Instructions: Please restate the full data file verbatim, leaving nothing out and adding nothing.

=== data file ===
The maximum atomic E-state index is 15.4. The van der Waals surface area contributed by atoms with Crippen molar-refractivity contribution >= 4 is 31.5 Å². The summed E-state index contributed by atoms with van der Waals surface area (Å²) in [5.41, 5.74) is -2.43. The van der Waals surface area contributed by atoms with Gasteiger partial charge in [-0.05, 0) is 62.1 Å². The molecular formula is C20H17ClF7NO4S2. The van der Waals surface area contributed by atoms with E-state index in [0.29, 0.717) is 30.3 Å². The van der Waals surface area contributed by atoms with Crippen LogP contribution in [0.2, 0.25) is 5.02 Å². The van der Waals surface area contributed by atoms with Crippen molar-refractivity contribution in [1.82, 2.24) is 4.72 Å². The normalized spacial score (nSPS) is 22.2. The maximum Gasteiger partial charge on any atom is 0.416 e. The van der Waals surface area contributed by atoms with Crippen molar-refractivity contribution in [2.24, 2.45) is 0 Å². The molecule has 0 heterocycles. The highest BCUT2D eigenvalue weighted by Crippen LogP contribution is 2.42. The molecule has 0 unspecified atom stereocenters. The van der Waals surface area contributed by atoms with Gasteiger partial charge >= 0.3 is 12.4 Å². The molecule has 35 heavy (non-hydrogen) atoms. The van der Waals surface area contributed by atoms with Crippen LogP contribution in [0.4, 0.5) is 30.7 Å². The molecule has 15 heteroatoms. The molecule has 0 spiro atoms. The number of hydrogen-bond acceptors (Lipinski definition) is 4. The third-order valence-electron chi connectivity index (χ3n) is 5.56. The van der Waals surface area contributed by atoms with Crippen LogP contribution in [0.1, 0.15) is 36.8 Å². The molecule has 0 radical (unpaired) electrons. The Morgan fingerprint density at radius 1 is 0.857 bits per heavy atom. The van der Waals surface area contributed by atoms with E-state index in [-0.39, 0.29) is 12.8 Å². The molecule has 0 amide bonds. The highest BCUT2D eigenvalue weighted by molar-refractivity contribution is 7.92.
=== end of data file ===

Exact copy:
The maximum atomic E-state index is 15.4. The van der Waals surface area contributed by atoms with Crippen molar-refractivity contribution >= 4 is 31.5 Å². The summed E-state index contributed by atoms with van der Waals surface area (Å²) in [5.41, 5.74) is -2.43. The van der Waals surface area contributed by atoms with Gasteiger partial charge in [-0.05, 0) is 62.1 Å². The molecular formula is C20H17ClF7NO4S2. The van der Waals surface area contributed by atoms with E-state index in [0.29, 0.717) is 30.3 Å². The van der Waals surface area contributed by atoms with Crippen LogP contribution in [0.2, 0.25) is 5.02 Å². The van der Waals surface area contributed by atoms with Crippen molar-refractivity contribution in [1.82, 2.24) is 4.72 Å². The normalized spacial score (nSPS) is 22.2. The maximum Gasteiger partial charge on any atom is 0.416 e. The van der Waals surface area contributed by atoms with Crippen molar-refractivity contribution in [2.24, 2.45) is 0 Å². The molecule has 0 heterocycles. The highest BCUT2D eigenvalue weighted by Crippen LogP contribution is 2.42. The molecule has 0 unspecified atom stereocenters. The van der Waals surface area contributed by atoms with Gasteiger partial charge >= 0.3 is 12.4 Å². The molecule has 35 heavy (non-hydrogen) atoms. The van der Waals surface area contributed by atoms with Crippen LogP contribution in [0.4, 0.5) is 30.7 Å². The molecule has 15 heteroatoms. The molecule has 0 spiro atoms. The number of hydrogen-bond acceptors (Lipinski definition) is 4. The third-order valence-electron chi connectivity index (χ3n) is 5.56. The van der Waals surface area contributed by atoms with Crippen LogP contribution in [0.1, 0.15) is 36.8 Å². The molecule has 0 radical (unpaired) electrons. The Morgan fingerprint density at radius 1 is 0.857 bits per heavy atom. The van der Waals surface area contributed by atoms with E-state index in [-0.39, 0.29) is 12.8 Å². The molecule has 0 amide bonds. The highest BCUT2D eigenvalue weighted by molar-refractivity contribution is 7.92.